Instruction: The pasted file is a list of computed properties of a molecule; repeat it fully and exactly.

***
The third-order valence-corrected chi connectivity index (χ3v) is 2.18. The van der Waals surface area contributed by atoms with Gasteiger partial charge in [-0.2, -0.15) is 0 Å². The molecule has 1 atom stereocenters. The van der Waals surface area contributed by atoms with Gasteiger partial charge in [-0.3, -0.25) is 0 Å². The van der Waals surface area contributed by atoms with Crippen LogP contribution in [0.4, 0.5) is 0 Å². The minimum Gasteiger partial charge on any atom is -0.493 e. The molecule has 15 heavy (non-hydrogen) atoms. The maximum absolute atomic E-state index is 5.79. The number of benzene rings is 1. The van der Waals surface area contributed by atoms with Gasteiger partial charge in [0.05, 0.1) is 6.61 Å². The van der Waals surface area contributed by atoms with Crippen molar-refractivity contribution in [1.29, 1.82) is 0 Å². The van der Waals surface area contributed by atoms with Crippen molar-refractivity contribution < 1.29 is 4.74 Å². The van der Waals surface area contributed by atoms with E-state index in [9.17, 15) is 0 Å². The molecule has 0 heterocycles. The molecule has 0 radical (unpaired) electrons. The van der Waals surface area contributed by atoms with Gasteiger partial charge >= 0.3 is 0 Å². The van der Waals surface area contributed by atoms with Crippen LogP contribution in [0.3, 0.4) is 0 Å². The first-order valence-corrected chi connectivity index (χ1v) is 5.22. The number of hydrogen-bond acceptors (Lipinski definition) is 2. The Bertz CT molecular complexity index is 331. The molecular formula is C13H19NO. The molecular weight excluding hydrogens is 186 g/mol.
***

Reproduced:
The third-order valence-corrected chi connectivity index (χ3v) is 2.18. The van der Waals surface area contributed by atoms with Gasteiger partial charge in [-0.2, -0.15) is 0 Å². The molecule has 1 atom stereocenters. The van der Waals surface area contributed by atoms with Gasteiger partial charge in [-0.3, -0.25) is 0 Å². The van der Waals surface area contributed by atoms with Crippen LogP contribution in [0.4, 0.5) is 0 Å². The minimum Gasteiger partial charge on any atom is -0.493 e. The molecule has 15 heavy (non-hydrogen) atoms. The maximum absolute atomic E-state index is 5.79. The number of benzene rings is 1. The van der Waals surface area contributed by atoms with Gasteiger partial charge in [0.05, 0.1) is 6.61 Å². The van der Waals surface area contributed by atoms with Crippen molar-refractivity contribution in [1.29, 1.82) is 0 Å². The van der Waals surface area contributed by atoms with Crippen molar-refractivity contribution < 1.29 is 4.74 Å². The van der Waals surface area contributed by atoms with E-state index in [9.17, 15) is 0 Å². The molecule has 0 heterocycles. The molecule has 0 radical (unpaired) electrons. The van der Waals surface area contributed by atoms with Gasteiger partial charge >= 0.3 is 0 Å². The van der Waals surface area contributed by atoms with Crippen LogP contribution in [0.3, 0.4) is 0 Å². The first-order valence-corrected chi connectivity index (χ1v) is 5.22. The number of hydrogen-bond acceptors (Lipinski definition) is 2. The Bertz CT molecular complexity index is 331. The molecular formula is C13H19NO. The molecular weight excluding hydrogens is 186 g/mol.